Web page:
Paulino and SBT Trucking Corporation v. Court of Appeals
The petitioners, owning a family-owned trucking business named Vicente Sy Trucking, have undergone several name changes throughout the years until it was known as SBT Trucking Corporation in 1994.
In 1965, the private respondent Sahot was employed as a truck driver of the family business, who remained as such until 1994. In 1994, at 59 years old, Sahot had been incurring absences due to various ailments. Thus, Sahot approached the SSS and inquired about his medical and retirement benefits.
Unfortunately, he discovered that SBT Trucking had not remitted his premium payments. Thereafter, Sahot filed a weeklong leave. At the expiration of the leave, Sahot requested for an extension. However, he was allegedly threatened with a termination of his employment should he refuse to go back to work. Thus, upon not appearing for work the next day, he was terminated. Sahot then filed a complaint for illegal dismissal with the Labor Arbiter.
However, the petitioners argue that they had a partnership relationship with Sahot with him acting as an industrial partner from 1965 until 1994, wherein he was ultimately retained as an employee. Sahot denied that he was an industrial partner for there had not been any written agreement, no proof that he received a share in the profits, and no proof that he had any participation with respect to the running of the business.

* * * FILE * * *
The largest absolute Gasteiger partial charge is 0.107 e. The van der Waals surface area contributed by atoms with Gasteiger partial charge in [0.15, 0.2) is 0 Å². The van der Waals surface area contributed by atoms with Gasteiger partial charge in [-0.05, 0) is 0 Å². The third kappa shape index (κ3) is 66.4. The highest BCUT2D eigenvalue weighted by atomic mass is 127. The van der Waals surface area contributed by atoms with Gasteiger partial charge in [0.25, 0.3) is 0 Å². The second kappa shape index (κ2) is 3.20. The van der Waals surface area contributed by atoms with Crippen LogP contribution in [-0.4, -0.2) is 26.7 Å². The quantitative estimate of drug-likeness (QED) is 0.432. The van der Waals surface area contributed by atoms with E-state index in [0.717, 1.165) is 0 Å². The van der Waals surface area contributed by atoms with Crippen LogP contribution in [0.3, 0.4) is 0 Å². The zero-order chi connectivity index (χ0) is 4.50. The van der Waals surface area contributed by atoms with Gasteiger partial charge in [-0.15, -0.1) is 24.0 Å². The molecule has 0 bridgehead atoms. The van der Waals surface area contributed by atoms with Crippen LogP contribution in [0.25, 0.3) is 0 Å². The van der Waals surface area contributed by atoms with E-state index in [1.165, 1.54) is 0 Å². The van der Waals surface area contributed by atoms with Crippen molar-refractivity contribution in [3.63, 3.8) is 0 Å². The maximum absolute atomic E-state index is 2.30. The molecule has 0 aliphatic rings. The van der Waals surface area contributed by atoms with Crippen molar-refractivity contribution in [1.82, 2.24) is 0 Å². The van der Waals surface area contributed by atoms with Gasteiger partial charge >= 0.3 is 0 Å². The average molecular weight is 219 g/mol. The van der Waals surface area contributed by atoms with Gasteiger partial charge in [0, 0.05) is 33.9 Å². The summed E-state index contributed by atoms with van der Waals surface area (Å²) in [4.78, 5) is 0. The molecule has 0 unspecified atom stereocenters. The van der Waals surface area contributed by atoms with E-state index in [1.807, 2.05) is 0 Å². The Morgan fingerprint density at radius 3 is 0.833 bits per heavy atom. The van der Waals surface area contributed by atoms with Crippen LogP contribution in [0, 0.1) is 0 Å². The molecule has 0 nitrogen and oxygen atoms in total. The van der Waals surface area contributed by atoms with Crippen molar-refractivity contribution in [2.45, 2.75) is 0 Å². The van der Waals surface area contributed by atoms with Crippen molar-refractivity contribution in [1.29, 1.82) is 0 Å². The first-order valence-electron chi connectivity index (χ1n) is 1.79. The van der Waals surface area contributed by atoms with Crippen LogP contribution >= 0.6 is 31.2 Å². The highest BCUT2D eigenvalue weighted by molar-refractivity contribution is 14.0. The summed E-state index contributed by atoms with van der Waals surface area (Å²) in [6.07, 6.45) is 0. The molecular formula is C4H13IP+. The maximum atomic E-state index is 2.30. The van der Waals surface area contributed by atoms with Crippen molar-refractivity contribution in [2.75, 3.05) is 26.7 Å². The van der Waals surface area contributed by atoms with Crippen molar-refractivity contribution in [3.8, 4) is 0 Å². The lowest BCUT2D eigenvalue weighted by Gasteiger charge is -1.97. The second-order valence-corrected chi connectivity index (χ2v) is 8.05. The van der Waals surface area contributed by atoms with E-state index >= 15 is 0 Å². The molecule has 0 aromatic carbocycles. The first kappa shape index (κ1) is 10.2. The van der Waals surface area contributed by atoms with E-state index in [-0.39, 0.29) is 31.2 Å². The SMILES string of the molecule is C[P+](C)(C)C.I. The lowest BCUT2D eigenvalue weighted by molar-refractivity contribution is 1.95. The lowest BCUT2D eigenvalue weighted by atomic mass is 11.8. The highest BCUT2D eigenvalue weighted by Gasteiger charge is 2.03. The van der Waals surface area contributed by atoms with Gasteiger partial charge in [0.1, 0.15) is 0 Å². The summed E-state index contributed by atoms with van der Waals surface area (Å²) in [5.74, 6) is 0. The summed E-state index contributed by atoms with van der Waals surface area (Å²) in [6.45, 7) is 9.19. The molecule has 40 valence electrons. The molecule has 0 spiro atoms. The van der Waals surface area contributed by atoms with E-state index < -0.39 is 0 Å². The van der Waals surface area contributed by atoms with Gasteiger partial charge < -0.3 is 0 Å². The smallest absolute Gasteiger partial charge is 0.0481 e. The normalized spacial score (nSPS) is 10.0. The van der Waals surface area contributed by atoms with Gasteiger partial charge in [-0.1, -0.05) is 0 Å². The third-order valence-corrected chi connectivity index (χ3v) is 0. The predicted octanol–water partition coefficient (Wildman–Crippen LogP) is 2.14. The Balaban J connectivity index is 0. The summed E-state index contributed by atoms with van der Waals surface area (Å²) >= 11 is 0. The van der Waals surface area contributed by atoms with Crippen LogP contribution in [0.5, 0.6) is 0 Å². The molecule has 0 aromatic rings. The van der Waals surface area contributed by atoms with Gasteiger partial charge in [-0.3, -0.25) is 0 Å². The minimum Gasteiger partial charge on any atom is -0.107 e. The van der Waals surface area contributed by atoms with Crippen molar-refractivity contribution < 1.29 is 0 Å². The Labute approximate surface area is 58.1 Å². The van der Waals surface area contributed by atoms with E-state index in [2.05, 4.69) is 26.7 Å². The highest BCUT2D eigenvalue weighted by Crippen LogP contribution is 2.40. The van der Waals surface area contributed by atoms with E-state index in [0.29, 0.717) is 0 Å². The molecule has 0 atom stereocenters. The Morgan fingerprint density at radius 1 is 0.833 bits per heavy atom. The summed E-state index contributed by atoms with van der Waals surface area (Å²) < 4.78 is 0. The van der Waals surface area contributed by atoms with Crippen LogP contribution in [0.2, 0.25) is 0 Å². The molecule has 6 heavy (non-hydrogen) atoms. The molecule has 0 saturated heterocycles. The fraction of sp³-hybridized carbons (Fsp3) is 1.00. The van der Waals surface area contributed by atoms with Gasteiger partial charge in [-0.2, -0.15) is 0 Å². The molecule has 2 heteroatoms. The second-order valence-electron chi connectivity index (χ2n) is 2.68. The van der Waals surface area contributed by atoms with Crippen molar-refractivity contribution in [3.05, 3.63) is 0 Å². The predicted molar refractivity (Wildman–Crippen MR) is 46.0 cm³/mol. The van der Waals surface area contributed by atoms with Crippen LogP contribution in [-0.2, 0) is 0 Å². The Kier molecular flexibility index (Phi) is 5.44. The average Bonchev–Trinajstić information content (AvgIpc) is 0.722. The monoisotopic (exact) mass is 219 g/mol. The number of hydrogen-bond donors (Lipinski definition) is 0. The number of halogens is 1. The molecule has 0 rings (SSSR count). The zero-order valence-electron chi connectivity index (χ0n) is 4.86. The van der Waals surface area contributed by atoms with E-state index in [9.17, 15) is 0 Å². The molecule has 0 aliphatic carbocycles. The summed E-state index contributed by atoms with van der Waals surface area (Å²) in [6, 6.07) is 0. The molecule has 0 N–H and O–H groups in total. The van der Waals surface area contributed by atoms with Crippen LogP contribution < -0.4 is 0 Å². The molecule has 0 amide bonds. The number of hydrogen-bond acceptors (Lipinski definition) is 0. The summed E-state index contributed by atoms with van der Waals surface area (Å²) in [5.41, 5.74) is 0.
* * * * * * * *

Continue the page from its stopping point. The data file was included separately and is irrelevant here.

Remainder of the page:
Did a partnership exist between Sahot and the petitioners?
No. The Court held that there is no evidence pertaining to a partnership between the parties. The Court held that the private respondent did not contribute money, property, or industry for the purpose of engaging in the supposed business, nor any proof that he received a share in the profits.
Instead, there is an existence of an employer-employee relationship applying the following elements: a) the selection and engagement of the employee; b) the payment of wages; c) the power of dismissal; and d) the employer’s power to control the employee’s conduct.